Even if only for 90 minutes, Washington had declared a truce.

In a freewheeling discussion initially scheduled to talk about the nation’s roads and bridges, President Trump and top Democrats ignored any notion that the White House and Congress were locked in an escalating power struggle over investigations into the president that could lead to impeachment proceedings.

Absent was any chatter about Trump’s determination to resist any subpoena from House Democrats. Nothing about the standoff between Democrats and the administration over the scheduled testimony this week of Attorney General William P. Barr.

Instead, Trump and a dozen senior Democrats merrily debated infrastructure — a topic that has surfaced so often during Trump’s presidency that “Infrastructure Week” has become a running joke in Washington. The two sides agreed to pursue a $2 trillion infrastructure package — although an official White House statement pointedly did not include that figure — and agreed to meet again in three weeks to continue the bipartisan bonhomie.

“It couldn’t have gone any better,” said Rep. Richard E. Neal (D-Mass.), the same person who is embroiled in an acrimonious fight with the administration over obtaining six years of the president’s tax returns.

The Cabinet Room meeting on Tuesday, though it remained closed to the news media, seemed to showcase Trump’s desired image as the consummate dealmaker while undercutting his earlier warnings that congressional investigations could not peacefully coexist with productive policymaking.


President Trump arrives for an event honoring 2018 NASCAR Cup Series Champion Joey Logano at the White House on April 30, 2019. (Jabin Botsford/The Washington Post)

As they burrow deeper with a slew of oversight probes, Democrats have repeatedly insisted that Congress can walk and chew gum at the same time. And according to multiple participants in Tuesday’s White House confab, it seemed that Trump and Democrats agreed on issues more often than not.

Trump distanced himself from a proposal laid out by his own administration to use smaller amounts of public money to spur private spending on infrastructure — a public-private partnership concept that has been similarly shunned by Democrats.

“That was a Gary bill,” Trump said, according to a Democratic official who described the conversation on the condition of anonymity, referring to former National Economic Council director Gary Cohn. “That bill was so stupid.”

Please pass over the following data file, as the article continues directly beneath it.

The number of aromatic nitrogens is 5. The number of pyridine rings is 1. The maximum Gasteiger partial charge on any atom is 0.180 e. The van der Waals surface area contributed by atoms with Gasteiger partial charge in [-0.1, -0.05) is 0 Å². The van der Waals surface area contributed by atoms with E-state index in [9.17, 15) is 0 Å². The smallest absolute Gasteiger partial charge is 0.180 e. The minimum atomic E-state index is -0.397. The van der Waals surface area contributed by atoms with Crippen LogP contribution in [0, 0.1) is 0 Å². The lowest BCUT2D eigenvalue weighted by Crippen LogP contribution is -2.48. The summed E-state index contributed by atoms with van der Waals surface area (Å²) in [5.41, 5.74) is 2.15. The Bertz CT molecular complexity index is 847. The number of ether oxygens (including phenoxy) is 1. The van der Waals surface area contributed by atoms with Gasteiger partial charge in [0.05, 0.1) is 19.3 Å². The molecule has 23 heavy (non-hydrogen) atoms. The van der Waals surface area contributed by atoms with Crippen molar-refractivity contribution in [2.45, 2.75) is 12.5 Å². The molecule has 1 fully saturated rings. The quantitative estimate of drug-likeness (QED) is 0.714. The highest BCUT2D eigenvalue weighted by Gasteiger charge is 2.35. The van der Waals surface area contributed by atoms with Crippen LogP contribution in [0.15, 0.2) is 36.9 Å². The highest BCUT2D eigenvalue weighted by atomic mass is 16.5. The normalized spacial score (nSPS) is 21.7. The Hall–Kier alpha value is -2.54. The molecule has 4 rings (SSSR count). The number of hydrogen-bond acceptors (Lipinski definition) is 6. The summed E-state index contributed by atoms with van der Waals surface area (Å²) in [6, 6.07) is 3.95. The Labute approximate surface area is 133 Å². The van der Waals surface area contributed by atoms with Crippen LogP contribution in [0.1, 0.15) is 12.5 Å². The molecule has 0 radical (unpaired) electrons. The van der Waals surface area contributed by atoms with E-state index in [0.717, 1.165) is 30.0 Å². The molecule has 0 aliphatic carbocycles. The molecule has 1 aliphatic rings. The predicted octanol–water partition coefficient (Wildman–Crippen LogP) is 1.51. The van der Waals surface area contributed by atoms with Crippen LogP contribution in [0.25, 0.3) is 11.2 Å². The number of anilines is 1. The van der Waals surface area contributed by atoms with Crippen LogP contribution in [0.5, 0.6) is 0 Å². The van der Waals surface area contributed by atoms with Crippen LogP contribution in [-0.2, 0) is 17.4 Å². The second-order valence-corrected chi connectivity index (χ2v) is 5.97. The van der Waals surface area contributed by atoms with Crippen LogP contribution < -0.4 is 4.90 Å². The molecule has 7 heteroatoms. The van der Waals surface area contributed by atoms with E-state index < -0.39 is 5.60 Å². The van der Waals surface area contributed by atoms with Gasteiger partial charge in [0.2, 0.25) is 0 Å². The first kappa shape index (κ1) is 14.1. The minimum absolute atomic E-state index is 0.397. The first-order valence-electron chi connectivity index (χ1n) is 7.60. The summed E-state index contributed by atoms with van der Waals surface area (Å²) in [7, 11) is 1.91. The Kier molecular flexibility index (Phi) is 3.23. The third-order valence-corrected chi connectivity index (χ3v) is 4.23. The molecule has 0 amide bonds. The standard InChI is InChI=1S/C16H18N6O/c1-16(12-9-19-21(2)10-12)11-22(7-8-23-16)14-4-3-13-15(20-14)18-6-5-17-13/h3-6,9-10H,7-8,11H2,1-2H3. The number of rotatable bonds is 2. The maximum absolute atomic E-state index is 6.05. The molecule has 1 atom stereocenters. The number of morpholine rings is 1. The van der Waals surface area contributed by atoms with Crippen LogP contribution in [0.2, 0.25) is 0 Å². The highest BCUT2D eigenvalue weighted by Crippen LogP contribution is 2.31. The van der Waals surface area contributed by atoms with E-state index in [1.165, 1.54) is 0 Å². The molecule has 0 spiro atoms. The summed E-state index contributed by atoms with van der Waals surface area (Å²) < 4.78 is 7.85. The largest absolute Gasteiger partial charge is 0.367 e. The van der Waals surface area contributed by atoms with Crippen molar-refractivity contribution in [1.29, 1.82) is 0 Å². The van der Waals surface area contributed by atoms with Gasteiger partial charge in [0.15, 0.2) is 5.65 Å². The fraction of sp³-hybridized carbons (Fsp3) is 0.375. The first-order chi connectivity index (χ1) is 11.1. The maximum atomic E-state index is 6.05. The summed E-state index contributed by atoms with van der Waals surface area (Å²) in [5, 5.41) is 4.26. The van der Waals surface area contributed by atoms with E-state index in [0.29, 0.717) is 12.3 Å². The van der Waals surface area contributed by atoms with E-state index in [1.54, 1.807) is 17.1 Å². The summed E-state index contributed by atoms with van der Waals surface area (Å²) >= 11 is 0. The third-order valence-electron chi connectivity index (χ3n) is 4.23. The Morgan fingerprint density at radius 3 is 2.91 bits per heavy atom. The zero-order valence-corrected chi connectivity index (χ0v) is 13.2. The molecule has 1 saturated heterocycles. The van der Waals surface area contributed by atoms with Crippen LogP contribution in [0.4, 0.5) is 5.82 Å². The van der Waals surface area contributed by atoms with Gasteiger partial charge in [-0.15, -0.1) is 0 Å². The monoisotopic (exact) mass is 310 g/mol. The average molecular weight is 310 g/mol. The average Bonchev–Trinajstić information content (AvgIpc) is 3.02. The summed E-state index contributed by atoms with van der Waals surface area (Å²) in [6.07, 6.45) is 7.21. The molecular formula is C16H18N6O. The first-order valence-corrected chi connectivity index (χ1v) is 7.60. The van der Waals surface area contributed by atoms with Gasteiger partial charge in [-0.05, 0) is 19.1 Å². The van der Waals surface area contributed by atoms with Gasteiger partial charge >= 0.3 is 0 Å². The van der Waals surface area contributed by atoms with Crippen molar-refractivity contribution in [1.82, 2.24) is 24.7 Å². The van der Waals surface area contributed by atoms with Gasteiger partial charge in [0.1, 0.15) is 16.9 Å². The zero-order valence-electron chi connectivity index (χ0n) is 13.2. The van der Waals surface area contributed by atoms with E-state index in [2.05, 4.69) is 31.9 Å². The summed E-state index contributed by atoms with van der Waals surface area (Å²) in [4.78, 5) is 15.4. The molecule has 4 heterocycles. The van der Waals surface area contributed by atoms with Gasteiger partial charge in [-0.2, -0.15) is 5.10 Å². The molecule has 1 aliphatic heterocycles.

Trump and the Democrats also largely agreed on the potential scope of a massive infrastructure effort — that it should include not only roads and bridges, but also investments in broadband technology and the power grid, according to senators and aides.

And while the group mostly skirted around the issue of exactly how to pay for such an extensive effort, Trump deferred to Pelosi — whose power over her rank-and-file members he privately admires.


House Speaker Nancy Pelosi (D-Calif.), Senate Minority Leader Charles E. Schumer (D-N.Y.) and other congressional Democrats are seen outside the West Wing of the White House after they met with President Trump on April 30, 2019. (Jabin Botsford/The Washington Post)

“I like the number you’ve been using, Nancy: $2 trillion,” Trump told the speaker, according to the Democratic official’s account. “$2 trillion. That number you can talk about.”

White House press officials did not respond to a request for confirmation of Trump’s private remarks.

Even on health care, Trump made bipartisan overtures.

Without any prompting from Democrats, Trump asked them about the status of a largely dormant health-care package written by Sens. Lamar Alexander (R-Tenn.) and Patty Murray (D-Wash.) to bolster the Affordable Care Act by funding subsidies to help stabilize President Barack Obama’s health-care law.

The White House has actually indicated it would veto that same bill, the fact of which Murray reminded Trump as she sat in the Cabinet Room with him. But, according to several senators, Trump on Tuesday was singing a different tune.

“The president said, ‘That was a good deal. . . . We should revisit that,’” recalled Sen. Thomas R. Carper (D-Del.), another senator who attended the meeting. “And I certainly agree.”

Another official briefed on the meeting called it “uncharacteristically muted.” And some Democrats were baffled at why senior lawmakers could be willing to strike a deal with the White House as Washington teeters on the precipice of a constitutional crisis.

“It’s hard to understand the strategy behind throwing Trump a lifeline with a symbolic photo op on a bill that probably won’t happen and normalizing him at the very moment that he’s thumbing his nose at committee chairs trying to exercise their constitutional oversight responsibilities,” said Adam Jentleson, a former top aide to now-retired Senate majority leader Harry M. Reid (D-Nev.).

Still, Democrats are well aware that one productive meeting won’t necessarily beget another, particularly with a mercurial president.

“I’ve been in so many of these meetings,” said Sen. Ron Wyden (D-Ore.) “So often you know, what is said at 10 o’clock in the morning is going to — I’m being diplomatic — going to evolve in the next few hours and you wonder where things are.”

Pelosi and Senate Minority Leader Charles E. Schumer (D-N.Y.) said that by their next meeting, Trump must show his cards on exactly how he would pay for the package. That could be when any possibility of an infrastructure deal could collapse.

Until then, they appeared perfectly content to keep up the facade that everyone is getting along just fine.

“The House and the Senate can proceed in [their] oversight responsibilities,” Schumer said. “The two are not mutually exclusive, and we were glad he didn’t make it that way.”

Mike DeBonis contributed to this report.